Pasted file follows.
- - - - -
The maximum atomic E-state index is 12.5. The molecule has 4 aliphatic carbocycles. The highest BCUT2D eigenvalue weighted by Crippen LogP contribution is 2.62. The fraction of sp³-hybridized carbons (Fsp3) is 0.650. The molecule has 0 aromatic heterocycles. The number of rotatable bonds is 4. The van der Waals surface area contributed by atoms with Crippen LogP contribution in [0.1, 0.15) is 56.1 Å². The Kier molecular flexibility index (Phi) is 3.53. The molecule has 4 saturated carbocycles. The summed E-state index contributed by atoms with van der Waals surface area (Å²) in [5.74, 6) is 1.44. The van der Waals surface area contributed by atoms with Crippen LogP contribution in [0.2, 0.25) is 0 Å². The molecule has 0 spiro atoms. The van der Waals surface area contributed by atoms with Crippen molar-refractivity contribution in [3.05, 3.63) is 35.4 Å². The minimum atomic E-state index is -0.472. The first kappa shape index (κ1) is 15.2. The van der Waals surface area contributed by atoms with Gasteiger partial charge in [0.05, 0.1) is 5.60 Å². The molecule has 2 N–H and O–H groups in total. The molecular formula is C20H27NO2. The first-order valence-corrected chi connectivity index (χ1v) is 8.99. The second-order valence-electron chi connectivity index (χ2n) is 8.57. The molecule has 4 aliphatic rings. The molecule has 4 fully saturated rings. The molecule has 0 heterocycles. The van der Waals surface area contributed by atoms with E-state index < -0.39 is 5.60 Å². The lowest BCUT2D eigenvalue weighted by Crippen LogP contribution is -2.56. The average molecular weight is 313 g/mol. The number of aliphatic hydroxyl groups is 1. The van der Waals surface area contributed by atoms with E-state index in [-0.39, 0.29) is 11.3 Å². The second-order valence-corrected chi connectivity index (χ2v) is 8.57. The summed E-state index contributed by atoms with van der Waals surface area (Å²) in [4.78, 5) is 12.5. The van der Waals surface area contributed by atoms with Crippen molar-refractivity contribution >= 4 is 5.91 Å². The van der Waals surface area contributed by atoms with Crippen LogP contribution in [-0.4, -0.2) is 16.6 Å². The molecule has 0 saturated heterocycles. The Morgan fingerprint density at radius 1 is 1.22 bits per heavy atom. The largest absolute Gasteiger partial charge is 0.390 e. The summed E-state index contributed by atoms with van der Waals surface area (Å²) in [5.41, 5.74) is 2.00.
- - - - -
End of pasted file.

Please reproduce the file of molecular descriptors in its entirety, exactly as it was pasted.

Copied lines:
The maximum atomic E-state index is 12.5. The molecule has 4 aliphatic carbocycles. The highest BCUT2D eigenvalue weighted by Crippen LogP contribution is 2.62. The fraction of sp³-hybridized carbons (Fsp3) is 0.650. The molecule has 0 aromatic heterocycles. The number of rotatable bonds is 4. The van der Waals surface area contributed by atoms with Crippen LogP contribution in [0.1, 0.15) is 56.1 Å². The Kier molecular flexibility index (Phi) is 3.53. The molecule has 4 saturated carbocycles. The summed E-state index contributed by atoms with van der Waals surface area (Å²) in [5.74, 6) is 1.44. The van der Waals surface area contributed by atoms with Crippen LogP contribution in [0.2, 0.25) is 0 Å². The molecule has 0 spiro atoms. The van der Waals surface area contributed by atoms with Crippen molar-refractivity contribution in [3.05, 3.63) is 35.4 Å². The minimum atomic E-state index is -0.472. The first kappa shape index (κ1) is 15.2. The van der Waals surface area contributed by atoms with Gasteiger partial charge in [0.05, 0.1) is 5.60 Å². The molecule has 2 N–H and O–H groups in total. The molecular formula is C20H27NO2. The first-order valence-corrected chi connectivity index (χ1v) is 8.99. The second-order valence-electron chi connectivity index (χ2n) is 8.57. The molecule has 4 aliphatic rings. The molecule has 4 fully saturated rings. The molecule has 0 heterocycles. The van der Waals surface area contributed by atoms with E-state index < -0.39 is 5.60 Å². The lowest BCUT2D eigenvalue weighted by Crippen LogP contribution is -2.56. The average molecular weight is 313 g/mol. The number of aliphatic hydroxyl groups is 1. The van der Waals surface area contributed by atoms with E-state index in [-0.39, 0.29) is 11.3 Å². The second-order valence-corrected chi connectivity index (χ2v) is 8.57. The summed E-state index contributed by atoms with van der Waals surface area (Å²) in [4.78, 5) is 12.5. The van der Waals surface area contributed by atoms with Crippen molar-refractivity contribution >= 4 is 5.91 Å². The van der Waals surface area contributed by atoms with Crippen LogP contribution in [-0.4, -0.2) is 16.6 Å². The molecule has 0 saturated heterocycles. The Morgan fingerprint density at radius 1 is 1.22 bits per heavy atom. The largest absolute Gasteiger partial charge is 0.390 e. The summed E-state index contributed by atoms with van der Waals surface area (Å²) in [5.41, 5.74) is 2.00.